Hot weather celery salad

Hot weather celery salad

Climate change is the new black. My peppers and tomatoes are happy; the dog is miserable; the boy has the swimming unit in P.E. this month so he is just fine. Hot days deserve cool meals, you know, so here’s a recipe for a celery and jicama salad that promises to take the edge off the heat.

The Amazing Texas-Toast-Bacon-and-Egg-Sandwich

The Amazing Texas-Toast-Bacon-and-Egg-Sandwich

Kid Two still loves Texas toast but along the way has acquired a taste for paninis with egg and baby greens with a bit of cheese. It was only a matter of time before he decided to try and combine the buttery crunchiness of Texas toast with savory eggy-ness of his panini. Like all good things, it’s a bit of work, but totally worth it. You have to start by making Texas toast. When that’s finished, layer thin slices of cheese and a handful of baby greens on one side. Top with crumbled, cooked bacon and a cooked scrambled egg. Top with the second piece of toast and there you go – a tasty handful of the ultimate bacon and egg meal: It’s pretty good on a paper plate with strawberries, too:...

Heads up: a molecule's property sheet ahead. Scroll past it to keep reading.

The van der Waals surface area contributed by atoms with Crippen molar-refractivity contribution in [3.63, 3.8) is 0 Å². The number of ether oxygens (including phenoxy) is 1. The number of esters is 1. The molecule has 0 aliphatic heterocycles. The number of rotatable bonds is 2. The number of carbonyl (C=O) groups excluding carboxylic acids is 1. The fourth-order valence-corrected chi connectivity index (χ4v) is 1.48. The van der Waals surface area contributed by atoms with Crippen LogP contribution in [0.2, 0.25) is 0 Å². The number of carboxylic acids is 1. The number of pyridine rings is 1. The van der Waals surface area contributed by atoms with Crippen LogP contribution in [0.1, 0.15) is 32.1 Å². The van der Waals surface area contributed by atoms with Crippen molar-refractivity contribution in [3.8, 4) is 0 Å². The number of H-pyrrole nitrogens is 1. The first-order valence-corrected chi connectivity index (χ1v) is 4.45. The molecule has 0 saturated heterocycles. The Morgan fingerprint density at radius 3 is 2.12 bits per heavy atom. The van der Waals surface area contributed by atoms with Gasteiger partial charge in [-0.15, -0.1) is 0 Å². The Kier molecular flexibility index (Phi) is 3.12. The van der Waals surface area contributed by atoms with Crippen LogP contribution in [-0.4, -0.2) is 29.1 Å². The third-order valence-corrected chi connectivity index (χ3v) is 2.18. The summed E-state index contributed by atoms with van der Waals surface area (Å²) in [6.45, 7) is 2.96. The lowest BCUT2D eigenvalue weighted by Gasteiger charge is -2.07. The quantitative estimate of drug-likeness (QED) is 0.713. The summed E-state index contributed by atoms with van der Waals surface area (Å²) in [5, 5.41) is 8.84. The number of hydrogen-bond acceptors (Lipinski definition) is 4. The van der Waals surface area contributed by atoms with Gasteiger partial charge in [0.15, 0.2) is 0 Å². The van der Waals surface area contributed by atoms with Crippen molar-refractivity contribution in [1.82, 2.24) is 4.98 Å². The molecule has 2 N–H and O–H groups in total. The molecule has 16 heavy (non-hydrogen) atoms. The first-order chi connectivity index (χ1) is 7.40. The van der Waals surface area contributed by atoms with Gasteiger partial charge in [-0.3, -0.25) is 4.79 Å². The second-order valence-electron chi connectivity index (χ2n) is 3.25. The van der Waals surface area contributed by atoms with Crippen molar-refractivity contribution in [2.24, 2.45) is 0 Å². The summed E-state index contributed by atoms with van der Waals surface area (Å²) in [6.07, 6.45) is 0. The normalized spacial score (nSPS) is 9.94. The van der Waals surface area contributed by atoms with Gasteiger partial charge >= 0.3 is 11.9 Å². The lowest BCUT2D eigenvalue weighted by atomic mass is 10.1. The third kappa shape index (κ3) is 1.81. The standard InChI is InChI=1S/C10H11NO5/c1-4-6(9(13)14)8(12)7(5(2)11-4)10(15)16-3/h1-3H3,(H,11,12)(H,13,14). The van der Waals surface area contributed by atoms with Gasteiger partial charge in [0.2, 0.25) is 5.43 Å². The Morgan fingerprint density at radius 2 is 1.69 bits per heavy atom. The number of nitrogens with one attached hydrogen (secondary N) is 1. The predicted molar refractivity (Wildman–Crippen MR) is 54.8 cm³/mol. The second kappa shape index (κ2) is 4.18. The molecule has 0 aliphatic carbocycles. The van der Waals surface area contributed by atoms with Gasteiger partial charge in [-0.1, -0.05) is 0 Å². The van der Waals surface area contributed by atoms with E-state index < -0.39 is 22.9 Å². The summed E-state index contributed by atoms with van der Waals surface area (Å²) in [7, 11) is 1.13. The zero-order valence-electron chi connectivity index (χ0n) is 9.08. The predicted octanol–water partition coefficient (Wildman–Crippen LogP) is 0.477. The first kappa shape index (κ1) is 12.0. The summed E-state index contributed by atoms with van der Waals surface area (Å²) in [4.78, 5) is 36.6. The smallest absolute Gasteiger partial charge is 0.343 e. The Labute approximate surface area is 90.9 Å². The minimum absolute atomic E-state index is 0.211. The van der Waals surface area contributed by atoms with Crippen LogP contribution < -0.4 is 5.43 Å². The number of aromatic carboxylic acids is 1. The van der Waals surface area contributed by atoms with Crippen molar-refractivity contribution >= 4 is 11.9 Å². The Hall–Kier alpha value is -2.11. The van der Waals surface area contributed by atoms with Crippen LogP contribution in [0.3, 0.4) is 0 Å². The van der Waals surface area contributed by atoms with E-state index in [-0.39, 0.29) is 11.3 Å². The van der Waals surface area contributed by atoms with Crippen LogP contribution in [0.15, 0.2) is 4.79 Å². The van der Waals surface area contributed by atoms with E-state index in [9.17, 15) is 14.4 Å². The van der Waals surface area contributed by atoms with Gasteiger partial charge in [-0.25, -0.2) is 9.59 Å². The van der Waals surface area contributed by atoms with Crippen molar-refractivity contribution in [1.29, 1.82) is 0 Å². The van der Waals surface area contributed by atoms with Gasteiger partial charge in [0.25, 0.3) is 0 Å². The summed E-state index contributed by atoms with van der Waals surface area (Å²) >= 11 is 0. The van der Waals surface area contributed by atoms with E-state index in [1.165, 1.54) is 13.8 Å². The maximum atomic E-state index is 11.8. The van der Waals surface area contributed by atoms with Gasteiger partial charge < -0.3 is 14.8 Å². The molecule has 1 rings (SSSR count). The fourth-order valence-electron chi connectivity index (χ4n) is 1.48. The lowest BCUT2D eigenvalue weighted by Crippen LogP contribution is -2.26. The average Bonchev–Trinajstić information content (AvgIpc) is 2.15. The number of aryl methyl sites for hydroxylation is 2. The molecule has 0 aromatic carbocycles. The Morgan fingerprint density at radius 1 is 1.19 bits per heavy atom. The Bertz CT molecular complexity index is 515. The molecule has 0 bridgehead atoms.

Ahi Tartare Just Like Michael Mina

Ahi Tartare Just Like Michael Mina

One weekend LL and I spent the weekend in San Francisco to see Kiki and Herb at the A.C.T., but the show seemed sad and we were happy so we snuck out and walked down to the St. Francis where we went to sit at the bar at the Compass Rose but it was the new Michael Mina (which is the old Michael Mina now) and we were wowed by his tuna tartare.

It was one of those astonishing dishes, prepared table side – in our case, bar side – with gorgeous pink rich ahi and crisp sweet diced pears and salty pine nuts with the zing of garlic and the heat of jalapeño held together with quail eggs. It was a dish we had to recreate.

Mushroom caps stuffed with red pepper and quinoa

Mushroom caps stuffed with red pepper and quinoa